Question: My son died several years ago on June 24, and although I know the Hebrew yahrzeit is Tammuz 9, this dates holds very little significance for me whereas June 24 always stays in my mind. Is it permissible to observe the English date instead?(Question)
Rabbi Naftali Brawer
Naftali Brawer is the CEO of the Spiritual Capital Foundation.
That very much depends on whether one understands yahrzeit as conferring intrinsic mystical significance on a date or whether one sees it as simply a mechanism for respecting and perpetuating the memory of a departed loved one.
Yahrzeit is Yiddish-German for "anniversary". While technically it could apply to the annual commemoration of any event, the word yahrzeit has become exclusively connected to the practice of annually commemorating the life of a departed loved one.
In the talmudic period this annual commemoration was associated exclusively with a deceased parent and only later on did it come to include other loved ones. It also originated with the practice of fasting on the day and only later in the Middle Ages did it come to encompass the recitation of Kaddish and the lighting of a candle. Since the purpose of these practices is to honour the memory of a loved one at a fixed time each year, provided one is consistent it would not appear to matter much which calendar one uses to chart the passage of time.
There is, however, a rich mystical tradition that sees the yahrzeit date has having intrinsic religious value. The soul of the departed is seen as on a continuous journey striving to draw closer to the divine. Each year on the Hebrew yahrzeit the soul is propelled higher on this journey. This is the source of the somewhat peculiar Yiddish phrase said to those commemorating a yahrzeit: "de neshamah zol haben an aliyah", the soul of your departed loved one should ascend higher in its celestial journey. According to this view, it is the Hebrew date that is central.
These two views are not mutually exclusive. In many areas of Judaism the historical or sociological explanation of a ritual does not necessarily negate its higher mystical rationale. This is particularly true in relation to a ritual that involves souls and the afterlife. No one knows what happens after we die but we do have very powerful traditions rooted in deep spirituality that, if observed, can bring a sense of comfort and connection with the memory of a loved one. By all means find a way of commemorating June 24 but not at the expense of a traditional yahrzeit observance on the Hebrew date of your son's passing. May you find comfort and meaning in this very old and beautiful Jewish ritual and only experience happiness and blessing in the future.
Rabbi Jonathan Romain
Jonathan Romain is rabbi at Maidenhead (Reform) Synagogue.
Your question highlights a major problem which is rarely mentioned but does affect many Jews in this country: they no longer feel at home in the Jewish calendar. This may be a cause of regret, but it is a social reality.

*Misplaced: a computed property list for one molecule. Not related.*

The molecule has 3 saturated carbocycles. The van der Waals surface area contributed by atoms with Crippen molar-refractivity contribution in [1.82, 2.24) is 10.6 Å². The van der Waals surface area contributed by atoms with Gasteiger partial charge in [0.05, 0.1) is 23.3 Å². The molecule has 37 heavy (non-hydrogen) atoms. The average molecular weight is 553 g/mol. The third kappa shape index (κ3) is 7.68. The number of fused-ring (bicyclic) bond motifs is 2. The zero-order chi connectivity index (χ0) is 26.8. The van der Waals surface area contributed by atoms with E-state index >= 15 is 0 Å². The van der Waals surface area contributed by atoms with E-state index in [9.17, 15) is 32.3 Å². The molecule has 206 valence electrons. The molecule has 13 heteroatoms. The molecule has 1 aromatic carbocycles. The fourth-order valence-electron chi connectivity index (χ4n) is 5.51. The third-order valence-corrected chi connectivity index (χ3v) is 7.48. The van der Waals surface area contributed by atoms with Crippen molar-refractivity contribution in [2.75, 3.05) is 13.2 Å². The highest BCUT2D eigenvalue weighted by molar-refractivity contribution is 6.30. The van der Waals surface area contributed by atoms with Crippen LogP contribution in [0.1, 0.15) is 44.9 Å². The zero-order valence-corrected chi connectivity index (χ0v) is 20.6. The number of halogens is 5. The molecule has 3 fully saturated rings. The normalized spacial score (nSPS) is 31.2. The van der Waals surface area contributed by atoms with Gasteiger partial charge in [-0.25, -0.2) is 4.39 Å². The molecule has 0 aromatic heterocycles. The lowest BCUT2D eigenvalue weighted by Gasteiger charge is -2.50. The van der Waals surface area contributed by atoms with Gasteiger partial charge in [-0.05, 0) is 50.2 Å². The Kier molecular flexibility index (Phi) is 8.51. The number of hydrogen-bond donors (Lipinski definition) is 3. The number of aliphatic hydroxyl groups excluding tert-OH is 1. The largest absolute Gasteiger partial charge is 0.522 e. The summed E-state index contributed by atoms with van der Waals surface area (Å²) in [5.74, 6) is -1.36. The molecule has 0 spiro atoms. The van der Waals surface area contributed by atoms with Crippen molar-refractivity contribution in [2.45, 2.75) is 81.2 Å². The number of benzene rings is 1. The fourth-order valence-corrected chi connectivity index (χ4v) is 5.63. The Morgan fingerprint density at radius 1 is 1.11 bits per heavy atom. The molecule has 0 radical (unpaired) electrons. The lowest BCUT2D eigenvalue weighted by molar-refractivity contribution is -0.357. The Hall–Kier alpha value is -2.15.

It is partly a matter of geography. We are divorced from the seasonal associations of the Land of Israel. Thus, sleeping outside for several nights in a succah in Tishri/October is very pleasant in Israel but can be pneumonia-risking in Britain. An even greater difficulty is that many Jews simply do not have any awareness of what the Jewish month is at any moment. It is no longer our daily reference point.
Life is lived according to the near-universal secular calendar (which is based on Roman origins but is now adopted worldwide irrespective of them). Even in Israel the newspapers carry the secular date alongside the Hebrew one.
Most British Jews rely on synagogue newsletters - or the internet - to tell them when festivals occur, while the longstanding custom of shuls sending out reminder notes as to when a yahrzeit falls was adopted precisely because mourners would miss them otherwise.
Despite this unfamiliarity, the power of tradition is a good reason for maintaining the Hebrew dates of the festivals, both because they were fixed in the Bible and because they are communal events which we all share. However, in the case of intensely personal events, I see no reason why one should not observe the date that is the most meaningful to the individual concerned.
This already applies for most Jews to their wedding anniversary, why should it not apply to a yahrzeit? It is your own grief, it is your own memory, it is your own horror or sadness around that particular day - in this case, June 24 - why should you be obliged to change it to a different time each year to coincide with a Hebrew date that is a stranger to your emotions?
In my own synagogue, we still send out yahrzeit notes, but unless the Hebrew date has been specifically requested, they are according to the English date of the death.
Their purpose is no longer to act as a reminder, but as a letter of comfort and inviting the person to have a mitzvah that Shabbat and feel the warmth of communal camaraderie on the day they are hurting inside the most.